By the time Matt was driving, we were comfortable that he knew the routine, and would follow the rules.  We told him that under no circumstances should he ever drive 100 miles and hour to get home on time.  All he had to do was call and let us know what was happening ( getting something to eat or driving kids home), and give us an idea as to when he would be home.  Obviously, we would know pretty quickly if he was ignoring the rules.  As a seventeen year old, Matt realized that at 18, he really wouldn't need a curfew as he would be in college.  I can tell you that he never stayed out all night unless he called, and most of the time he was home by 12:30.  By that time, he had been playing by the rules for so long, there was no reason to screw things up.  We trusted him, and he had earned this privilege by making good decisions for four years. 
   At the time, we did not realize that we were getting many benefits from this exercise.  I believe that kids like to feel empowered.  Matt was earning our trust, and he was not willing to give it back, by doing something  stupid.  We were getting a considerate teenager, who we could see making good decisions.  Once our son wanted to act responsibly, our job was so much easier. 
   This is my experience.  I'm not an expert, so take what you like and leave the rest......have a good week everyone....I'll tackle another one of the C's next time.....gotta run.....

Sunday, July 17, 2011

Coupons for Cooperation

  Many years ago I found an article in the magazine insert of my Sunday paper.  I couldn't wait to use it with Matt, and I believe it contained some of my most used parenting tips.  I'll share one of the five each week.  I hope these might help you all as you get ready for the next school year.
The topics dealt with Cooperation;  Cars;  Cash;  Curfew; and Comrades.

 The ideas behind cooperation were simple.  No matter how badly our kids behave, we get them what they need.  If our child is playing a sport, we make sure they have the proper equipment .  The article suggested getting kids to earn the very things we would eventually give them anyway.  Here are some of my examples.

   As an eight year old, Matt could not be bothered doing the spelling assignments.  The teacher wanted one from a list of four done Monday through Thursday, and be ready for the test on Friday.  Matt was a good student and thought it a waste of time.  I asked him if he would like to earn a new baseball glove in time to try out the following month, just by doing his schoolwork.  I had his attention. I told him that he would be able to earn 'coupons  for cooperation'.   I set up a chart using a calendar, with the last block as a coupon.  Matt got a checkmark for each homework assignment that he did without an argument.  We checked the sales papers for the cost of the glove.  He was earning checkmarks easily.  I wanted to keep this going as long as I could.  We told him that if he earned enough points, he could even earn a batting glove!!  It was a win-win.  Assignments got done without a battle, and he got to pick out a glove that we would have gotten him anyway.  The next time, I made it more difficult to earn the prize, and he continued to work for them.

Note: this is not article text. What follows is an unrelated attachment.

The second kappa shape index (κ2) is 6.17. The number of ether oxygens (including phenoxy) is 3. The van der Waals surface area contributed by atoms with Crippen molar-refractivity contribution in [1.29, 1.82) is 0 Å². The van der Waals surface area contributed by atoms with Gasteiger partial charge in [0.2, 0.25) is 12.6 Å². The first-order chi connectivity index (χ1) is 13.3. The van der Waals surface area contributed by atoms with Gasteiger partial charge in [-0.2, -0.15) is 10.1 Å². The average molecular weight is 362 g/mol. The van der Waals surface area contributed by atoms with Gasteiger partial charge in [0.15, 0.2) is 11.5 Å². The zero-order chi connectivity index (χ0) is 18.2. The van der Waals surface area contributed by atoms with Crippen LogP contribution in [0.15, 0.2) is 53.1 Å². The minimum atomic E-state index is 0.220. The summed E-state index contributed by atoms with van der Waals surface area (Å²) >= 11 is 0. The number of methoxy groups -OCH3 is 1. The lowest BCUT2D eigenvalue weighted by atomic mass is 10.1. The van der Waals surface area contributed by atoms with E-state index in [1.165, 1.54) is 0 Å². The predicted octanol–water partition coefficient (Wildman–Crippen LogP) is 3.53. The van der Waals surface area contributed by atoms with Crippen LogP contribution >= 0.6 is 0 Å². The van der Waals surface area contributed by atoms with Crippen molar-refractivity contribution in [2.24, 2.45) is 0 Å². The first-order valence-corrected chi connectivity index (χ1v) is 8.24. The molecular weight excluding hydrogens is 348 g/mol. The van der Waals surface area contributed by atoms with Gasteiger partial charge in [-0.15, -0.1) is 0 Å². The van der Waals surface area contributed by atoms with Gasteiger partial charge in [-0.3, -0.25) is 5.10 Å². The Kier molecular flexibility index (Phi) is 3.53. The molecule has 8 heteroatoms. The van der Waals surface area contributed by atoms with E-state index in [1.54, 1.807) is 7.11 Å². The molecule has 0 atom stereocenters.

We used it as an incentive when we were planning our trip to Disney.  Matt earned  money for the trip, and we had easier morning and bedtime routines.  We also decided that we would match every dollar that he accumulated for the trip.  That way he wasn't spending it as fast as he made it.  Our thinking was that Matt would use this money for souveniers because it had already been included as part of our budget.
   The last time I used my 'coupons for cooperation' was when Matt was a senior in high school.  He and a few friends were going on a ski trip during Winter vacation, at the end of the month.    His dad and I decided how much money we would give him for spending money.  I asked  Matt if he would be interested in earning some spending money for his trip, and he said he'd give it a try.  (Money we would have given him anyway).  My coupons were done on the computer, and they would be easy to accomplish. 
 He could earn money for joining us for dinner ( something he never had time to do).  I had five separate meals and he cashed in on all of them.